If you were to guess where some of the country’s most spectacular annuals are grown, Alaska probably would not immediately come to mind. However, if you were ever in Juneau in the summer, and were to pay a visit to Glacier Gardens, that might change. The Petunias grow to inconceivable lengths there, and you would find that it is also one of the most imaginative and resourceful gardens in the country.
Glacier Gardens began as a nursery, with a fisherman named Steve Bohay who needed something to do in the summer when the fishing was lean. His nursery business grew until he needed more land, so in 1994 he and his wife bought a steep piece of land that ten years earlier had been completely washed away in a mudslide. The area was on the edge of the national forest, a temperate rainforest, and so was a muddy mix of enormous, uprooted Hemlocks and Spruces, rocks, and debris. Steve rented an excavator and set about clearing the area. He wanted to use the stream for hydroelectric power, and so one of the first things he did was to re-arrange the path of the stream to make it more efficient. In the process, he found a big flat rock that he thought would be perfect at the top of a waterfall, so using the excavator, he maneuvered it into place.
Backing up to survey his handiwork, he backed into a fallen tree, the trunk going right through the truck and ruining it. (It was on the last day of the rental, which made that especially painful) Thousands of dollars later, the budget couldn’t support the original plan of taking everything away, and so Steve had to think again. One of the upturned trees caught his fancy and he started thinking that the roots had rather a nice shape and could possibly make interesting planters. And with that thought, the most unique feature of the garden was born. Steve planted the tree upside down, and then another, and another, the roots waving in the air. If a tree “stump” was 15 feet tall, then there had to be 15 feet of trunk below ground to make it stable, so planting it was not easy in the least. He then lined the roots with old fishing net and sphagnum moss, filled the “bowls” with soil, and planted them with annuals.
Today there are a dozen or more of these upside-down tree planters throughout the property. The roots get planted with annuals several times through the growing season, so that there is always something in bloom. Steve does all the planting himself, and seems to have very green thumbs, as the petunias drip from the trees and everything is robustly healthy.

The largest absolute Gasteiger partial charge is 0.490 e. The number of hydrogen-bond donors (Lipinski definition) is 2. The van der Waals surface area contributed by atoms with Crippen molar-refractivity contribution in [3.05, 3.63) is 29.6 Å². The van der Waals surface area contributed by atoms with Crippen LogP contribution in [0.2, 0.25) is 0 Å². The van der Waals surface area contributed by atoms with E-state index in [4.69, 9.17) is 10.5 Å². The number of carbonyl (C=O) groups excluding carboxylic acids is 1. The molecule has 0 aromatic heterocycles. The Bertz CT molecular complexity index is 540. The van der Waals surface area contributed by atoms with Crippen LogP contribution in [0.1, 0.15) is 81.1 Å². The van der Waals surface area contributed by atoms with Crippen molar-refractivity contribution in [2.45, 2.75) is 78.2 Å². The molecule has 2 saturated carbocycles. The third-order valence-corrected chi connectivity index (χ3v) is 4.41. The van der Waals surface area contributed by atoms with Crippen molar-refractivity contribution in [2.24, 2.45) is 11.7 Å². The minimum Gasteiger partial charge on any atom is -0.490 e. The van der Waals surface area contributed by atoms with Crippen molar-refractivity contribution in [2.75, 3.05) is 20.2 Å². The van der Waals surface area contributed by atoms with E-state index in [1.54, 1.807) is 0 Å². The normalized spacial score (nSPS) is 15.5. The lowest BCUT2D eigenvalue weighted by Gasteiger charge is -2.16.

The tour of the garden starts near the greenhouses, in an immaculate garden full of Rhododendrons, specimen shrubs, and annuals and perennials of all kinds. Everything except for the shrubs get dug up every fall, over wintered in the greenhouse, and then planted again in the spring. While Steve has lots of help lifting the plants, he does ALL the design and planting himself. Not only that, but he has built all the roads himself, which is no mean feat given that the roads wind up and down, making hairpin turns as they bring visitors up 600 feet in glorified golf carts. And there are different paths for going up and going down. Impressed? Well, wait, there’s more. He built the roads using logs from the trees downed in the mudslide, laid side by side over larger logs and filled in with mud and crushed stone. This is a type of road called a “corduroy road”, and is actually very stable. And in this case, the logs used have been in such an acid environment that they have been preserved similarly to the way things are preserved in a peat bog, so there is little danger of them rotting.
Once back at the nursery, you are invited into the gift shop/coffee shop, which is in one of the greenhouses. Hanging from the ceiling are baskets of petunias whose draping stems can be measured in feet rather than inches. The whole effect is quite unreal, or would be, if you hadn’t just been standing under the roots of a large tree, and already been forced to suspend disbelief. It is all quite wonderful, and you hope to catch a glimpse of this Steve, who must be in his 60s by now and based on the work he has done/is doing, must be part machine. But he remains elusive. His philosophy, however, written on the fly leaf of the souvenir book which they offer for sale, probably tells it all: “A view is what you see with your eyes open. A vision you can see with your eyes closed.”
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